The overarching theme of the proposed plan is notably reducing protections on resources in GSENM. Thousands of additional acres are opened to livestock grazing and rangeland development (and some subject to native forest removal and reseeding for increased livestock forage), roads will be paved and/or further developed and greater OHV use will be permitted, constraints will be lessened on mineral leasing and mineral materials disposal, group size restrictions are reduced, and zero acres are managed for their wilderness qualities. These notably reduced protections outlined in the proposed management plan are acknowledged to reduce air quality, degrade wildlife and fish habitat, decrease soil, water and vegetation health, and alter, harm or destroy cultural and paleontological artifacts and sites.
In our initial comment submitted in November, 2018 and in the talking points we recommended including in public comments at that point, we raised a number of concerns. These were related to how the then-proposed alternative management plan options failed to address key concerns that would negatively affect the bikepacking experience and would harm natural and cultural resources. The now-preferred management plan alternative, Alternative D, offers nothing to mitigate our original concerns, and we strongly urge GSENM management to remain under the directive of the No Action/Current Management Plan. This plan, what GSENM has been managed under in recent years, offers far more extensive protections to the scenic, cultural, ecological, and human-powered recreation values.
Based on our original comments, we would like to clearly point out the following specific examples of how our original concerns have not been addressed in the new proposed management plan.
11.17.2018: Under 2-3.13, mineral leasing for oil/gas/geothermal, Alternative D (Preferred Alternative) opens nearly all of the lands removed from monument status by the president to oil gas and coal development.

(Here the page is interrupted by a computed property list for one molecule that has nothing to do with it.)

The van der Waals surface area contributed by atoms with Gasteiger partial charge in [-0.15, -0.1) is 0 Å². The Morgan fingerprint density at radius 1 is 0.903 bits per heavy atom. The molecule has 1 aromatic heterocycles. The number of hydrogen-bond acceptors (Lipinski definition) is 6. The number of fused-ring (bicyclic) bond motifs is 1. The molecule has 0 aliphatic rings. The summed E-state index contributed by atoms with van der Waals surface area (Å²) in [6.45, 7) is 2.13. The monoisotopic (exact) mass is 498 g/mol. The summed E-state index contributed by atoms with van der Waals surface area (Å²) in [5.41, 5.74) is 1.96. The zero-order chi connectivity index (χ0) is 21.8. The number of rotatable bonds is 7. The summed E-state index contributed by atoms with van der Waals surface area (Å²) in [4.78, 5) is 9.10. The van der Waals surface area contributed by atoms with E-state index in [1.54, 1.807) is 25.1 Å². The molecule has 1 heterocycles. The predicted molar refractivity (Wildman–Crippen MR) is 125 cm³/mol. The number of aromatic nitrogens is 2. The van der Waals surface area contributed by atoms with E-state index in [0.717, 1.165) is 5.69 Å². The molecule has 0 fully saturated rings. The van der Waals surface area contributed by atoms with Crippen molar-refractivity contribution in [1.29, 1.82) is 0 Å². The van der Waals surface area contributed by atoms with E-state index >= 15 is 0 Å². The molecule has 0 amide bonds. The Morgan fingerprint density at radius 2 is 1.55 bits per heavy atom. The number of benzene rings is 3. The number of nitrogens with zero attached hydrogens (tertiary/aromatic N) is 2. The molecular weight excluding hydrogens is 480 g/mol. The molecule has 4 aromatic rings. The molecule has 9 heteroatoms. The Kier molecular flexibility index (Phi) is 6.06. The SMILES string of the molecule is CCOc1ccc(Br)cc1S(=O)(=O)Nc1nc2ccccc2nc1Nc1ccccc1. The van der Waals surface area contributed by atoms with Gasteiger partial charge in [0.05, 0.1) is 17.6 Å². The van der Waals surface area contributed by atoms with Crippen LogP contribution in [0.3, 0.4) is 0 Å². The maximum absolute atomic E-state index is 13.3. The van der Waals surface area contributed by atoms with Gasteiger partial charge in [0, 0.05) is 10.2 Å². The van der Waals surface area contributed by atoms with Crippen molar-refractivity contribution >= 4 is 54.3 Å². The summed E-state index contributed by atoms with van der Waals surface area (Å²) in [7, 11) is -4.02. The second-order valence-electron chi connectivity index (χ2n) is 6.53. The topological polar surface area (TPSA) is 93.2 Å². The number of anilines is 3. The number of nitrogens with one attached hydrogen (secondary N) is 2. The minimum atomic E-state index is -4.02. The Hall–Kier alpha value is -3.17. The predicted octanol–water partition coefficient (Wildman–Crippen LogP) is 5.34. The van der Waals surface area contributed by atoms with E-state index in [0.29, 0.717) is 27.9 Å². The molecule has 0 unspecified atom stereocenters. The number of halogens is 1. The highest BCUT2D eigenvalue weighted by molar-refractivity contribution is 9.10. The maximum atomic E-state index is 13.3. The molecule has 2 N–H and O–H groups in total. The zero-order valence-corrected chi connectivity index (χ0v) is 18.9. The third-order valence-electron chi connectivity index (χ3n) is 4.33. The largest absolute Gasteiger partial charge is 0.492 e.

9.19.19 protest: The proposed plan “places the fewest constraints on mineral leasing and mineral materials disposal in GSENM. 650,888 acres (of 861,538 total acres) in Kanab-Escalante Planning Area (KEPA) is opened to mineral development. Only 120,990 of these acres have major constraints; the rest are moderate. Opening these lands to drilling, strip mining, and underground mining would have incredibly detrimental effects on the largely undisturbed natural values of the greater GSENM landscape. These values are what draw bikepackers to this region – the opportunity to ride for hours on 4x4 roads without seeing other cars, to traverse large landscapes without traveling among mineral extraction operations and large-scale grazing operations. This is a rarity in the West, and it is one of the most unique values of the original GSENM.
11.17.2018: Under 2.3.71, when outlining management of vegetation, destruction of native piñon-juniper forest for range improvement to support increased cattle grazing (2.3.12). Increased cattle grazing will have a detrimental impact to the biological soil crusts of GSENM lands; reduced biological soil crust coverage will decrease air quality as dust is increased.
9.19.19 protest: The proposed plan opens up the most acres to livestock grazing in GSENM (991,874 acres), and prioritizes rangeland health. This increases emissions and reduces air quality in GSENM. Again, our largest concern with this is the chaining and destruction of native forests – uprooting tens of thousands of acres of native vegetation to support increased grazing should not be done within any National Monument. We acknowledge that GSENM is and will be a “working Monument,” grazing should be permitted only in areas where it will not damage remaining soil crust and with herd sizes that can be supported by the naturally-occurring native forage.